Maximize your Health Savings Account to save (and earn!) more in the long run

An HSA is a tax advantaged savings account, used in conjunction with a high deductible health plan (HDHP), that can be used to pay for the out-of-pocket expenses you may incur. Health insurance premiums are often costly, and therefore no one enjoys seeing that monthly deduction come out of their pay. One common misconception people have is associating the dollars they put into their HSA as a health insurance premium expense.  As a result, many work to minimize the contributions they make to their HSA, as they want to keep their costs as low as possible. This is incorrect, as minimizing HSA contributions may actually cost you more!

It’s time to reeducate ourselves and shift the paradigm on HSAs. An HSA is an asset like your checkbook, your savings account, or your 401k. Our goal should be to make it as large as we can. And fortunately, the IRS is willing to help us.

So, how exactly can contributing to your HSA save you money in taxes? An individual earning $40,000 (or $80,000 for a family) is in a 22 percent marginal tax federal tax bracket, a 6.33 percent NYS marginal tax bracket, and pays 7.65 percent for FICA/FUTA. That’s a 35.98 percent tax bracket. For every dollar this individual puts into an HSA, they will save 36 cents in taxes.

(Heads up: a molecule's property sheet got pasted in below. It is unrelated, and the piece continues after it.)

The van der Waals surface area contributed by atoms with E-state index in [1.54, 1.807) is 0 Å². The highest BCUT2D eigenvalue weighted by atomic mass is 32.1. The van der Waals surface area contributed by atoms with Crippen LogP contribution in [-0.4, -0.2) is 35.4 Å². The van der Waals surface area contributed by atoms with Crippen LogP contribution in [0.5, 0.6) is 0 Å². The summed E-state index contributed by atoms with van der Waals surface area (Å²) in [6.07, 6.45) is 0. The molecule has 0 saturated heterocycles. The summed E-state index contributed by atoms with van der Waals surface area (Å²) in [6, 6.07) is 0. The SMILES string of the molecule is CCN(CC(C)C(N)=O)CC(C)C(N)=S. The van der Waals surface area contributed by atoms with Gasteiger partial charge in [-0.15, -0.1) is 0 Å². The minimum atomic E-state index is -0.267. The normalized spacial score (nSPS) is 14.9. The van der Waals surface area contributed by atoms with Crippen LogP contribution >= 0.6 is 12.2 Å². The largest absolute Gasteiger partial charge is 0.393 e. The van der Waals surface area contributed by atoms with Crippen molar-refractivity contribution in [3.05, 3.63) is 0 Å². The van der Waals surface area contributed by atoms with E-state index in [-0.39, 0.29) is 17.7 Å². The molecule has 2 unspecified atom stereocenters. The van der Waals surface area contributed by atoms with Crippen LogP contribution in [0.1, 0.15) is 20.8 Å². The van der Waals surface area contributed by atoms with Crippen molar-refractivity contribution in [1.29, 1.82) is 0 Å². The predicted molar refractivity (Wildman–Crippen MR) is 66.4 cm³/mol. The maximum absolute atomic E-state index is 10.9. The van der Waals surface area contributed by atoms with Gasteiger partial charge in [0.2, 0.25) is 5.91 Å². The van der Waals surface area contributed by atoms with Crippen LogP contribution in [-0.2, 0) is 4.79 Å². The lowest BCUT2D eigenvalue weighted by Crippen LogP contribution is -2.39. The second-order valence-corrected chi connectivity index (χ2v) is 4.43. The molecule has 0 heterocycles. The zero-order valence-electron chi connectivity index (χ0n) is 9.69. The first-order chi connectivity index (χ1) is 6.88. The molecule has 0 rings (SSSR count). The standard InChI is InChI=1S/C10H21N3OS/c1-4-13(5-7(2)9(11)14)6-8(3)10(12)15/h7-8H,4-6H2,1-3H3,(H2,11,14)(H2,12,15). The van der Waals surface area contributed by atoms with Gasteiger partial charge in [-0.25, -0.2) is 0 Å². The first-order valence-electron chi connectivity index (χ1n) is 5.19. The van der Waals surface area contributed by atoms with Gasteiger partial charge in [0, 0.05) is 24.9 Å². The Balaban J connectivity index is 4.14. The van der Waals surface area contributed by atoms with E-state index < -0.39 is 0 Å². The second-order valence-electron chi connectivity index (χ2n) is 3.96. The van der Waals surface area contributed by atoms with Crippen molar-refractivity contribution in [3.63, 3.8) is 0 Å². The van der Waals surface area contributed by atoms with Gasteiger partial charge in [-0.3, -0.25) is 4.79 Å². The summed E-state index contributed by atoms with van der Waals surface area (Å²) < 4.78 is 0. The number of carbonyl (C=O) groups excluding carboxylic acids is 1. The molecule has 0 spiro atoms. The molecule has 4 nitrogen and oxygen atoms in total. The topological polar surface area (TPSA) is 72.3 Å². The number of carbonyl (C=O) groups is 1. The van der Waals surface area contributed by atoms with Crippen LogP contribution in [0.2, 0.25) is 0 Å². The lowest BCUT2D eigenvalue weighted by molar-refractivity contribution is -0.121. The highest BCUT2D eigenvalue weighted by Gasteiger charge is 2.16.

Let’s look at this using larger figures: the maximum HSA contribution for 2020 is $3,550. If you put in the maximum amount of $3,550, it actually only costs $2,273 due to the tax savings. Not a bad deal! And, if that money is not all spent on medical expenses within the year, you can invest the money and it grows tax-free.

Say Bob has an HDHP that is paid in full by his employer. He averages $1,000 per year in out-of-pocket medical expenses. To pay for those expenses, he earns $1,563, pays his taxes, and has $1,000 left to pay his bills. If he put the $1,563 into an HSA, he could pay his $1,000 out-of-pocket expenses and still have $563 in savings. Over 10 years, that annual savings of $563 grows to $7,080 at five percent; and to $26,870 in 25 years! If Bob maxes out the savings by contributing the maximum of $3,550, he would have $30,616 in 10 years, or $121,703 in 25 years. Talk about money left on the table!

In order to maximize your HSA and ultimately save or earn more money, determine what you can afford. Maybe you can’t max out your contribution just yet, and that’s okay. Budget accordingly to contribute where you can. Once you determine how much you can afford, you should make your contributions as follows:

1. Make a contribution to your HSA up to the average out-of-pocket medical expense. You’re going to spend these dollars anyway, so you might as well save 35 percent and pay them pretax.

2.If your employer has a 401k with a match feature, take advantage of it!

3.Once you max out the employer match, put the extra funds into your HSA. You have more flexibility to use those dollars than you do in the 401k plan.

4.Finally, if you have money left to invest, max out your 401k.

Whatever you do now makes a big difference down the road. Take advantage of those pre-tax plans. For questions on maximizing your HSA, feel free to reach out to me at or (585) 248-5870 ext. 124.